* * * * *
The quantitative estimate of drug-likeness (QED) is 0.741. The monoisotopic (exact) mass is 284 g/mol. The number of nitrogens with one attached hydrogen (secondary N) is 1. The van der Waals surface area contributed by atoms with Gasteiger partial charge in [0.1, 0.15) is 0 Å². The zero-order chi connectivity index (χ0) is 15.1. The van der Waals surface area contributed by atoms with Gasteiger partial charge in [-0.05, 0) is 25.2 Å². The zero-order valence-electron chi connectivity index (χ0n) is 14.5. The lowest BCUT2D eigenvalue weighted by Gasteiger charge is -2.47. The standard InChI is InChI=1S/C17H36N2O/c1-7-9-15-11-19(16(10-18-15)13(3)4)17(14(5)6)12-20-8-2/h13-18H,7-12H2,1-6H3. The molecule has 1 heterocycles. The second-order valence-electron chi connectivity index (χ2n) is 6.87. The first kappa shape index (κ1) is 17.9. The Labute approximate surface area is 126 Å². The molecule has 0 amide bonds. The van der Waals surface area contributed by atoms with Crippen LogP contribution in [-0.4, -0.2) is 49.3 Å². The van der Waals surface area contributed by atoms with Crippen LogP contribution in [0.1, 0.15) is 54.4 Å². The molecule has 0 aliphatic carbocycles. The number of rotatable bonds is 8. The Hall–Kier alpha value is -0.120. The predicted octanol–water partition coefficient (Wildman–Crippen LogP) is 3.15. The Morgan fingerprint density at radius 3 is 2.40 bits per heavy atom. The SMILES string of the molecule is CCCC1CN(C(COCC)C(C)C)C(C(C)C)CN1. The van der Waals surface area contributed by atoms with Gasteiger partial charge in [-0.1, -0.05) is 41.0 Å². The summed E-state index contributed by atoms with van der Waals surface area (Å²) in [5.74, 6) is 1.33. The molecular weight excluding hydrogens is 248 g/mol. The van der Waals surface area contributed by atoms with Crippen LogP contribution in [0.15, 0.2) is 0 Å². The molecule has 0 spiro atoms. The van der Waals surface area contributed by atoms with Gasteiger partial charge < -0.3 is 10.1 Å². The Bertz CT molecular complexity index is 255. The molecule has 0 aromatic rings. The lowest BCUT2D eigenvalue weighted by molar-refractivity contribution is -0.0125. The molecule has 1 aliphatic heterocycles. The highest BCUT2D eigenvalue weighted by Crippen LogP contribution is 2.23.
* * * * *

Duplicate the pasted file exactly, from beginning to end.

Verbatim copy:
The quantitative estimate of drug-likeness (QED) is 0.741. The monoisotopic (exact) mass is 284 g/mol. The number of nitrogens with one attached hydrogen (secondary N) is 1. The van der Waals surface area contributed by atoms with Gasteiger partial charge in [0.1, 0.15) is 0 Å². The zero-order chi connectivity index (χ0) is 15.1. The van der Waals surface area contributed by atoms with Gasteiger partial charge in [-0.05, 0) is 25.2 Å². The zero-order valence-electron chi connectivity index (χ0n) is 14.5. The lowest BCUT2D eigenvalue weighted by Gasteiger charge is -2.47. The standard InChI is InChI=1S/C17H36N2O/c1-7-9-15-11-19(16(10-18-15)13(3)4)17(14(5)6)12-20-8-2/h13-18H,7-12H2,1-6H3. The molecule has 1 heterocycles. The second-order valence-electron chi connectivity index (χ2n) is 6.87. The first kappa shape index (κ1) is 17.9. The Labute approximate surface area is 126 Å². The molecule has 0 amide bonds. The van der Waals surface area contributed by atoms with Crippen LogP contribution in [-0.4, -0.2) is 49.3 Å². The van der Waals surface area contributed by atoms with Crippen LogP contribution in [0.1, 0.15) is 54.4 Å². The molecule has 0 aliphatic carbocycles. The number of rotatable bonds is 8. The Hall–Kier alpha value is -0.120. The predicted octanol–water partition coefficient (Wildman–Crippen LogP) is 3.15. The Morgan fingerprint density at radius 3 is 2.40 bits per heavy atom. The SMILES string of the molecule is CCCC1CN(C(COCC)C(C)C)C(C(C)C)CN1. The van der Waals surface area contributed by atoms with Gasteiger partial charge in [-0.1, -0.05) is 41.0 Å². The summed E-state index contributed by atoms with van der Waals surface area (Å²) in [5.74, 6) is 1.33. The molecular weight excluding hydrogens is 248 g/mol. The van der Waals surface area contributed by atoms with Crippen LogP contribution in [0.15, 0.2) is 0 Å². The molecule has 0 spiro atoms. The van der Waals surface area contributed by atoms with Gasteiger partial charge < -0.3 is 10.1 Å². The Bertz CT molecular complexity index is 255. The molecule has 0 aromatic rings. The lowest BCUT2D eigenvalue weighted by molar-refractivity contribution is -0.0125. The molecule has 1 aliphatic heterocycles. The highest BCUT2D eigenvalue weighted by Crippen LogP contribution is 2.23.